GEOLOGY

Extra-credit exercise: Isostasy Name____________________________ The rigid outer layer of the Earth, the lithosphere, floats on a softer, plastic layer known as the asthenosphere, analogous to how an ice cube floats in water. Geologists use the term isostasy to refer to a state of equilibrium between the lithospheric plates and the underlying asthenosphere. The lithospheric plates adjust vertically so that there is a balance between the buoyant force pushing the lithosphere up and the gravitational force pulling the lithosphere down. Isostasy is based upon Archimedes’ principle – that a floating object displaces its own weight of fluid. The height of a floating object depends on its thickness and density. The following exercise explores how density and thickness affect the elevation of floating objects using the following buoyancy equation.

rootblock

liquid

block blockroot

block

root

liquid

block

height – height elevationapparent

density

density heightheight gives grearrangin

height

height

density

density



Record what happens to the height of the block root when the density and height of the block changes in the table below. Use this information to calculate the apparent elevation (the “crown”). Density of the mantle (“liquid”) is 3.3.

Block density heightblock heightroot apparent elevation

2.7 40

3.0 40

3.0 8

2.7 60

2.7 55

2.7 50

2.7 45

To answer the questions below, you may find it useful to sketch out a block diagram on graph paper based on the data in the table. 1) The lithosphere is composed of crust plus the upper part of the mantle. Two types of crust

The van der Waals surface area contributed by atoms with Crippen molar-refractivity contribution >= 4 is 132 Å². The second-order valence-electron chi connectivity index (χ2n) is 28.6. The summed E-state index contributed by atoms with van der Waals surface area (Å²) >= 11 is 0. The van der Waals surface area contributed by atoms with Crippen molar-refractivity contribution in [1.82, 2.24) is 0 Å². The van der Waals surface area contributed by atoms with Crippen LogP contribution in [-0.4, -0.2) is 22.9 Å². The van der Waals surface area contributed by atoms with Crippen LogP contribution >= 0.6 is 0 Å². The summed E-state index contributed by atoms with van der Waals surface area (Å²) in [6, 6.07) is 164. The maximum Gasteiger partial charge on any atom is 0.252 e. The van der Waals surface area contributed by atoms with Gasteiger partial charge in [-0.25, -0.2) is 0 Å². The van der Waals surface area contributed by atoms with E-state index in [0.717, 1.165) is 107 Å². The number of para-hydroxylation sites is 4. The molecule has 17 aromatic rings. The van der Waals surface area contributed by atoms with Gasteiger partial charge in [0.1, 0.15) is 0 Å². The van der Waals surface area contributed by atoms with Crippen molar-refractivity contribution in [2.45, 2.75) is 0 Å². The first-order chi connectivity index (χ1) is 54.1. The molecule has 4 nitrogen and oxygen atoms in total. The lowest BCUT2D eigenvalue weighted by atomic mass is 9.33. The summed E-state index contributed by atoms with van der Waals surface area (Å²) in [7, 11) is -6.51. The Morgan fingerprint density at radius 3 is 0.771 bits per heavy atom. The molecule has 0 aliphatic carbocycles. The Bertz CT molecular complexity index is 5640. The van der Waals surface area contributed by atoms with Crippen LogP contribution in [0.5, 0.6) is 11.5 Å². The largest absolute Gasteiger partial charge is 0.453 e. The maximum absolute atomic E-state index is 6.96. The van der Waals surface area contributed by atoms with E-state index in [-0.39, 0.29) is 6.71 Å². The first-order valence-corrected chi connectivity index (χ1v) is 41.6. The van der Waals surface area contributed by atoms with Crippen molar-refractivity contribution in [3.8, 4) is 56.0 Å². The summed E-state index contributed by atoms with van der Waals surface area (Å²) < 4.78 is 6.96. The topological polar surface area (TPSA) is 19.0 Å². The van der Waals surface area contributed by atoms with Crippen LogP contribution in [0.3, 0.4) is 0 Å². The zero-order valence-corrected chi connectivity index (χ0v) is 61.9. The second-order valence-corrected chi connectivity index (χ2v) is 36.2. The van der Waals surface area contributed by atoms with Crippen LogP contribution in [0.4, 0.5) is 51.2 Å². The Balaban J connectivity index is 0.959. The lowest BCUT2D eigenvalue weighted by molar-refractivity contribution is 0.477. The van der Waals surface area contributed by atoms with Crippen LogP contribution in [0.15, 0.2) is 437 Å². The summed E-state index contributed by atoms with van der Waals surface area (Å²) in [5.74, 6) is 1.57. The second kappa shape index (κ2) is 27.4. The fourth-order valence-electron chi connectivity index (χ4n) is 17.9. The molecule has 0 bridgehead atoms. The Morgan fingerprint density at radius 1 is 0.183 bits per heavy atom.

exist, oceanic and continental. Oceanic crust has a density of 3.0 g/cm3 and an average thickness of 8km. In contrast, continental crust has a density of 2.7 g/cm3 and an average thickness of 40km.

What is the apparent elevation of a 40km high block with a density of 2.7 g/cm3? What is the apparent elevation of an 8km high block with a density of 3.0 g/cm3?

2) What happens to the block when the density of the block increases, but height stays the same? How does this impact the apparent elevation (the part of the block above the equilibrium line)?

3) What happens when the height of the block increases, but density stays the same?

Compare the calculated results for any two rows with same density. What % of the height increase goes to the root versus the crown?

4) What happens to apparent elevation as the height of the block is reduced, as if by erosion?

How does the magnitude of elevation change compare to the amount of material removed? What is going on?

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